Sam and Simon were brought to the shelter in Campbell County with their mom and two other siblings. When they fell ill with gastrointestinal distress, shelter staff took them to the vet for treatment. We paid the bill of $56, and they are now in foster care, getting better and waiting on a spot to open at the adoption center.
Early morning on November 22, 2019 the Campbell County Animal Shelter received a 911 dispatcher call for a dog hit by a car on Interstate 75N. An animal control officer went to the scene and found a precious lab mix in the median. He was immobile but awake. He was docile even though he was in a great deal of pain. He was taken to a clinic for exam and diagnosis. Initially, they thought he only had a wound on his right shoulder from being hit by a car. He appeared fairly stable. After x-rays, it was determined that the right front leg was in fact broken as well. Additional x-rays were done to determine if his leg would heal with casting or if an amputation would be necessary. The other x-rays showed he had been shot multiple times by two different weapons, one shotgun and another type of bullet firing gun. Rambo had been shot in the mouth with the bullet fragments lodging in his neck/shoulder area. This would account for the loss of teeth and his inability to eat. Rambo’s right hip was broken (presumably from being hit by a car) and his left hip and back area had a lot of lodged buckshot. Unfortunately, Rambo didn’t make it, but the shelter and vet staff did everything they could do to help him. We eased their burden a little by paying $300 on the $500 bill.
Raven was hit by a car and taken to the Campbell County Animal Shelter, then rushed to the vet for emergency treatment for a head injury. Raven is in a medical foster home where she is still recovering. She has learned manners, is learning what it is like to be spoiled, and is a staff favorite at the shelter. She gives the best hugs! We were able to sponsor Raven’s initial vet costs, and the Friends of Campbell County Animals sponsored her specialty costs at the UT Vet Hospital. Raven has some balance issues, but her overall health is good. She seems quite happy to be a bit wonky!
Susie came to the Campbell County Animal Shelter very pregnant. She was one of 49 dogs seized from a hoarding case. We sponsored her ultrasound and x-rays to evaluate how far along she was in her pregnancy and to attempt to guess at viability of her puppies. She was malnourished and is not good with most people. She went into foster care where she delivered eight puppies. Seven puppies have survived and are thriving. Susie will be in foster care for the foreseeable future, as she is still not trusting of humans.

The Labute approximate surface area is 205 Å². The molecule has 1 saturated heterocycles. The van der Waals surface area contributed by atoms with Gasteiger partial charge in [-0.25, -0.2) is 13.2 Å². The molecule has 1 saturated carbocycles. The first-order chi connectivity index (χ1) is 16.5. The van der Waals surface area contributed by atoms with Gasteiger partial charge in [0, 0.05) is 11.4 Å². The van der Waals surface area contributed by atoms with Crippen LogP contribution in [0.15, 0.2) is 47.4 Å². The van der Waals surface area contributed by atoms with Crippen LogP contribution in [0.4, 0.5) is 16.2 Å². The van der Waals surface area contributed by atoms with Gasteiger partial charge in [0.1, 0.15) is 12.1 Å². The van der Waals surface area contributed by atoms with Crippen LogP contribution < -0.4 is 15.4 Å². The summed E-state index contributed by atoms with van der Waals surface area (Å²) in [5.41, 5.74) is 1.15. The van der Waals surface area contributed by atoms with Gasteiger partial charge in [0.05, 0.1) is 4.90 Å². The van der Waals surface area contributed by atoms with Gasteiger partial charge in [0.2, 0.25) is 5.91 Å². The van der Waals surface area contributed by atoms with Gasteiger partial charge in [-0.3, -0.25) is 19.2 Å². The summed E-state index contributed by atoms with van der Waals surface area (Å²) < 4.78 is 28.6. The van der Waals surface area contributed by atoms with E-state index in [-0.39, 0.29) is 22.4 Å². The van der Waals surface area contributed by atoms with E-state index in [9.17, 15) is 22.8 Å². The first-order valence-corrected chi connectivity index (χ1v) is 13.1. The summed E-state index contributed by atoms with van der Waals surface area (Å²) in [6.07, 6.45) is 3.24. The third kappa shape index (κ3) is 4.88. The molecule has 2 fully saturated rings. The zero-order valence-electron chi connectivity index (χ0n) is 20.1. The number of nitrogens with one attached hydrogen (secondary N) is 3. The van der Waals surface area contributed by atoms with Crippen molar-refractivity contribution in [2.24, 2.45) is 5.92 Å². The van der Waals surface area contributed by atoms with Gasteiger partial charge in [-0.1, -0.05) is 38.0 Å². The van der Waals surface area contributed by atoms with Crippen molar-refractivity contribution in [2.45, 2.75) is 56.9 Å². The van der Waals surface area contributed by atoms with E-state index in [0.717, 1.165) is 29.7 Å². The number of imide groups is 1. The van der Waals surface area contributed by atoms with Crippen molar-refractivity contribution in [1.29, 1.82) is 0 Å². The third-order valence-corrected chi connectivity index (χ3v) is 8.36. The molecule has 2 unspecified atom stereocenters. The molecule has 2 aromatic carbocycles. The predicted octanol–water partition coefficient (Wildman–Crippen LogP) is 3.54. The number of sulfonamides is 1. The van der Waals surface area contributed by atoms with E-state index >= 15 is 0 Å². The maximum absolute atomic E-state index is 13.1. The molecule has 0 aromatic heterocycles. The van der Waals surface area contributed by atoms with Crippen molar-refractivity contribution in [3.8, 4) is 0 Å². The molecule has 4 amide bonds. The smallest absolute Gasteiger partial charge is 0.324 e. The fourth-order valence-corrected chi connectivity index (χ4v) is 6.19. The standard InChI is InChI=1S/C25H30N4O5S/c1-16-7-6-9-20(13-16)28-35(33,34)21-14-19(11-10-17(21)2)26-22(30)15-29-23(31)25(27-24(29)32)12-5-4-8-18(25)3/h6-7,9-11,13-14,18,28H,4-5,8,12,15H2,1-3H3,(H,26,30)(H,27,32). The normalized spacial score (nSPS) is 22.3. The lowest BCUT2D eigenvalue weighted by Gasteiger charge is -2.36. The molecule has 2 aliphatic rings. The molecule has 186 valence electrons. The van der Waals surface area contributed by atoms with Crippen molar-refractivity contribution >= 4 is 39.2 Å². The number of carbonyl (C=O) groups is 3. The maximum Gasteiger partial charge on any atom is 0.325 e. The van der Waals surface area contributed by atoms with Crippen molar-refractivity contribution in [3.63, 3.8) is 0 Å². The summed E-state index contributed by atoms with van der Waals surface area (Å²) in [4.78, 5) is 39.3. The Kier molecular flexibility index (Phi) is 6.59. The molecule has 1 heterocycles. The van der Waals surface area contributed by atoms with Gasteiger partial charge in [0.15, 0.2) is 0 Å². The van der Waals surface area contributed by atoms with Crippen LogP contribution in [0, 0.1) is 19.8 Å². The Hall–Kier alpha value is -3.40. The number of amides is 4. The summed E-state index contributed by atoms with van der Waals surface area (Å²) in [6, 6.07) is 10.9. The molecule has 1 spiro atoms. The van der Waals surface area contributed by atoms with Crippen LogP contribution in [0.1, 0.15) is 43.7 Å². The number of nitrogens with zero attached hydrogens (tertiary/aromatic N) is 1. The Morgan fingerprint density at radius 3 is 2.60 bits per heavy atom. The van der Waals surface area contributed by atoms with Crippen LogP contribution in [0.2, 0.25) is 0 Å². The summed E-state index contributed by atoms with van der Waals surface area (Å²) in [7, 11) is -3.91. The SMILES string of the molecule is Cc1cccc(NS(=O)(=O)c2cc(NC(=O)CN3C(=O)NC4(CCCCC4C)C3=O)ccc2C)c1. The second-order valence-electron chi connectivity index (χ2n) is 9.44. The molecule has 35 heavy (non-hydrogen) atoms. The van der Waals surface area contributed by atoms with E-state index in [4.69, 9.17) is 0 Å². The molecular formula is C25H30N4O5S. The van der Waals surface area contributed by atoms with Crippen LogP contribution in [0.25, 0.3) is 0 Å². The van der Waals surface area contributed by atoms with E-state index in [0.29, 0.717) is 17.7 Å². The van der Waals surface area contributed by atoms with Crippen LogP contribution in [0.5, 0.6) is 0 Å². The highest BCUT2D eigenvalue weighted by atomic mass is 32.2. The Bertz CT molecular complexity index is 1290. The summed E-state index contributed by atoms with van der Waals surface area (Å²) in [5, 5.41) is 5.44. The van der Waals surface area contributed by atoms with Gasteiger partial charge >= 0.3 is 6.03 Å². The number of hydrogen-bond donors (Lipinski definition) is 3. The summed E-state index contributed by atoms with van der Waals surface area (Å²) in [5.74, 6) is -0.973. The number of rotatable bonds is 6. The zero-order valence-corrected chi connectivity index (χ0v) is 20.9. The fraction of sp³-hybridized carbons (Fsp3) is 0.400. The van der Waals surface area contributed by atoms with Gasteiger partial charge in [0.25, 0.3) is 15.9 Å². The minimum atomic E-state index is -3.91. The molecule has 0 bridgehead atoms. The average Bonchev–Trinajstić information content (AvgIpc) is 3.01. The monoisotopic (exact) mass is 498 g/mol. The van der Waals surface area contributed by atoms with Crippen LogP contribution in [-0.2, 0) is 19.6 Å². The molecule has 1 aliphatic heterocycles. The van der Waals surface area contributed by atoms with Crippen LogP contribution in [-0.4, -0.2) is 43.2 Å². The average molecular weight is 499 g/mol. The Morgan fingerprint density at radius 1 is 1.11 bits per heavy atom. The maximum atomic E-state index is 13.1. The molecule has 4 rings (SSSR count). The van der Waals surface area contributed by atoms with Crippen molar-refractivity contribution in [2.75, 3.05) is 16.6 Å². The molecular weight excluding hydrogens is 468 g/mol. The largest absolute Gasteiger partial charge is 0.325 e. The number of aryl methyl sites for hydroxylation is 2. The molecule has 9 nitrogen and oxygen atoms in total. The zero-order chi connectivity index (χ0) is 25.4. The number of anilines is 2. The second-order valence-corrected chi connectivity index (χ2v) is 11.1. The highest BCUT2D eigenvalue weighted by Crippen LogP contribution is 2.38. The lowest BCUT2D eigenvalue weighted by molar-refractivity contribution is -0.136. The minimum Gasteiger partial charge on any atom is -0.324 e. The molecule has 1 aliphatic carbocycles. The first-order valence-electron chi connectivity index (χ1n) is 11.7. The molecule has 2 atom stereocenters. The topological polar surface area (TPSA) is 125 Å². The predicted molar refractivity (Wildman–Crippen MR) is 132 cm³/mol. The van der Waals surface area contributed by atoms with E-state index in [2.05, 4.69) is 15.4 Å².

Buster was found locked in a parked car at the lakeside. A kind police officer attempted to locate his owner but was unsuccessful. She busted the car window and rescued Buster. Upon arriving at the shelter, it was noted that Buster was happy but seemed to be in pain and wouldn’t put weight on one of his legs. He was taken to the vet by Campbell County Animal Shelter staff for treatment and x-rays. He received treatment consisting of pain meds, x-rays, multiple splints, hydrotherapy, and physical therapy. Buster has a slight limp, but he still has his leg! So glad we had the opportunity to play a part in his recovery!
Dude was caught in a trap and lost a foot. Thankfully, he found himself turned in to the Campbell County Animal Center. The vet determined that amputation was needed. We sponsored $300 of his surgery costs.
Cleo and her little family were surrendered to the Campbell County Animal Shelter because “she just kept having kittens.” Little Cleo will never again have to lose her home for having babies. We sponsored her spay and microchip, as well as neuters and chips for her babies.
Whiskey came to the Campbell County Animal Shelter with a high load of heartworms. Plus, he hadn’t been neutered. The shelter group reached out to us for help, and we were able to sponsor his surgery and treatment. Recovery will be long and difficult, but he is expected to make it.
Ramona came to the Campbell County Animal Shelter very pregnant. She was immediately placed in foster care and gave birth to a litter of kittens. During the birthing process, she was rushed to a clinic when her foster determined something was going wrong. Ramona’s kittens all passed away. Ramona had an emergency spay and subcutaneous fluids. She is mostly recovered and is up for adoption locally.
Lady was surrendered to the Campbell County Animal Shelter by her owner. She had not been spayed or kept on heartworm prevention. Unfortunately, she tested positive for heartworms, but the Friends of Campbell County Animals (FCCA) came to the rescue and started her on a 30-day regimen of antibiotics prior to her heartworm treatment injections. When it came time for the injections, FCCA reached out for us to sponsor the cost of that as well as Lady’s spay surgery. No more heartworms and no more pups for this fine gal!